3D-printed eco-bikini cleans the ocean as you swim

The Sponge Suit is made of porous material that cleans contaminants from the ocean, helping to make swimming an eco-friendly experience.

Michelle Starr Science editor
Michelle Starr is CNET's science editor, and she hopes to get you as enthralled with the wonders of the universe as she is. When she's not daydreaming about flying through space, she's daydreaming about bats.
Michelle Starr
3 min read

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An ocean-cleaning sponge insert sits inside a 3D-printed elastomer frame. Eray Carbajo

The world's oceans are full of beauty, but they're also full of pollution. Industrial, agricultural and residential waste all make their way into the oceans, not to mention oil spills and waste from deep-sea mining sites.

The Sponge Suit bikini, designed by architecture and design firm Eray Carbajo, based in New York and Istanbul, in collaboration with UC Riverside electrical engineering professor Mihri Ozkan, is designed to absorb pollutants from the ocean as its wearer swims around in the sea. It just won first prize in the Reshape15: Wearable Technology Competition.

In practical terms, the suit wouldn't make much of an impact. However, it does demonstrate the effectiveness of a material designed by Ozkan and her husband, fellow electrical engineering professor Cengiz Ozkan, along with Ph.D. students Daisy Patino and Hamed Bay.

The material, on which development began four years ago, is called Sponge. It is designed for cleaning up oil and chemical spills and desalinating water. It is a water-repelling and highly porous carbon material that is light and flexible. It absorbs everything except water, and can absorb up to 25 times its own weight, depending on the density of the material absorbed.

"This is a super material that is not harmful to the environment and very cost effective to produce," Ozkan said.

The idea of adapting the material into a wearable came Eray Carbajo. The Eray Carbajo team, Pinar Guvenc, Inanc Eray and Gonzalo Carbajo, worked with Ozkan at her laboratory, designing the swimsuit around Ozkan's material.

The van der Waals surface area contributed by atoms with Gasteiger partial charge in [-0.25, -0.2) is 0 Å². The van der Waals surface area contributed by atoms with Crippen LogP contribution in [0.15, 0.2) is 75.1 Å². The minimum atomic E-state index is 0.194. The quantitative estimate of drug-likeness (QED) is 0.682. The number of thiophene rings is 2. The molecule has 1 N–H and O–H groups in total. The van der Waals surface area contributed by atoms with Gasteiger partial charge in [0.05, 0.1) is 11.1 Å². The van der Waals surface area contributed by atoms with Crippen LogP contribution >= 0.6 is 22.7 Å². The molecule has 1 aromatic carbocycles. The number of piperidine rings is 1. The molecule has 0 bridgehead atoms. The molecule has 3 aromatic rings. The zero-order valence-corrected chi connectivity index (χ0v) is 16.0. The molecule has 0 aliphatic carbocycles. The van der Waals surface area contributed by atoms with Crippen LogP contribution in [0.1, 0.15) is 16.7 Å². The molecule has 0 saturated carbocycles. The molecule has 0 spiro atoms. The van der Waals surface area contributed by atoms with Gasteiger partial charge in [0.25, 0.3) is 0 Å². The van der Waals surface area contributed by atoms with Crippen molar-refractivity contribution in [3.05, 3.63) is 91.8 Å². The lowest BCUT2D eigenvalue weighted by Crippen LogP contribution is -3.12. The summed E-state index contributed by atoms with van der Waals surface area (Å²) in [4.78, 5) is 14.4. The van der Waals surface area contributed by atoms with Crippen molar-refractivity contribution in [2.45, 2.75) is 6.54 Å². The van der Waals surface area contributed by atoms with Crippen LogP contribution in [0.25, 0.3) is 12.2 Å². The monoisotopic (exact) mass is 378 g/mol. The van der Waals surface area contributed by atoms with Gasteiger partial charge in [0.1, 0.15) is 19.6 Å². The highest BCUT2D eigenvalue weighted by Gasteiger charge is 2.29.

"The form of the Sponge Suit is inspired by the super-porous, mesh-like structure of the Sponge material. The final form of the 3D print shell was obtained through the various iterations of the same undulating form," the team wrote. "The filler amount and the allocation were identified by creating several design alternatives, considering the form and the ergonomics of the human body, while pushing the limits in translucent swimwear design."

The resulting bikini is made the Sponge insert and a frame 3D printed from flexible plastic, called elastomer. It weighs just 54 grams (1.9oz), with a surface area of 250 square centimetres (38.75 square inches), and a thickness of 2mm. The Sponge insert can be reused up to 20 times without losing its absorbency, trapping the contaminants in the pores of the material, so they don't come into contact with the wearer's skin.

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The precursor to the Sponge material is simple sugar. Eray Carbajo

Additionally, the Sponge material only releases the contaminants it has absorbed when it's heated to temperatures above 1,000 degrees Celsius (1,832 degrees Fahrenheit).

And it would be relatively inexpensive to mass produce.

"The Sponge itself is highly cost-efficient with the main precursor being sugar. Per gram cost of Sponge is roughly 15 cents, a reducible cost when achieving economies of scale," the team wrote.

"This design can be developed in to different outfits: bathing suits, mayokini, swimming caps. Reprogrammability, recyclability and affordability are intriguing properties of the technology, allowing room for further research and development in clean-tech wearable. We aim for a future where everyone, with any shape and form of swimming outfit, can contribute to the cleanliness of the seas by a sports activity or simply a leisurely summer vacation."